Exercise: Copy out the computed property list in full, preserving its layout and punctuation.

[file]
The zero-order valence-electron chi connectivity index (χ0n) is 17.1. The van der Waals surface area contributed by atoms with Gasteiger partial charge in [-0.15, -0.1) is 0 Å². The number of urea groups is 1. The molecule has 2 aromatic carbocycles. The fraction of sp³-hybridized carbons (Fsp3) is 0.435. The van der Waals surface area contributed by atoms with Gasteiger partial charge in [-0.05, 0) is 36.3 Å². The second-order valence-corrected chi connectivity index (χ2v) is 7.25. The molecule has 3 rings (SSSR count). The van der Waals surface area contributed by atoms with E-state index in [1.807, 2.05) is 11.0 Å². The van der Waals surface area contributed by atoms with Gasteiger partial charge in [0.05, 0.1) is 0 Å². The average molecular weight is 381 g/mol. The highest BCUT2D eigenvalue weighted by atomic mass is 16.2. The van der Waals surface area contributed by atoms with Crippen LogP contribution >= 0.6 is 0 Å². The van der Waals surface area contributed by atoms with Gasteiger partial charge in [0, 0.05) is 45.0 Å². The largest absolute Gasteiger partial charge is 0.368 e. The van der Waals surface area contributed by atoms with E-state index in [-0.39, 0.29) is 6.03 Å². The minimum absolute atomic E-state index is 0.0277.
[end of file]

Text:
The zero-order valence-electron chi connectivity index (χ0n) is 17.1. The van der Waals surface area contributed by atoms with Gasteiger partial charge in [-0.15, -0.1) is 0 Å². The number of urea groups is 1. The molecule has 2 aromatic carbocycles. The fraction of sp³-hybridized carbons (Fsp3) is 0.435. The van der Waals surface area contributed by atoms with Gasteiger partial charge in [-0.05, 0) is 36.3 Å². The second-order valence-corrected chi connectivity index (χ2v) is 7.25. The molecule has 3 rings (SSSR count). The van der Waals surface area contributed by atoms with E-state index in [1.807, 2.05) is 11.0 Å². The van der Waals surface area contributed by atoms with Gasteiger partial charge in [0.05, 0.1) is 0 Å². The average molecular weight is 381 g/mol. The highest BCUT2D eigenvalue weighted by atomic mass is 16.2. The van der Waals surface area contributed by atoms with Crippen LogP contribution >= 0.6 is 0 Å². The van der Waals surface area contributed by atoms with Gasteiger partial charge in [0, 0.05) is 45.0 Å². The largest absolute Gasteiger partial charge is 0.368 e. The van der Waals surface area contributed by atoms with E-state index in [-0.39, 0.29) is 6.03 Å². The minimum absolute atomic E-state index is 0.0277.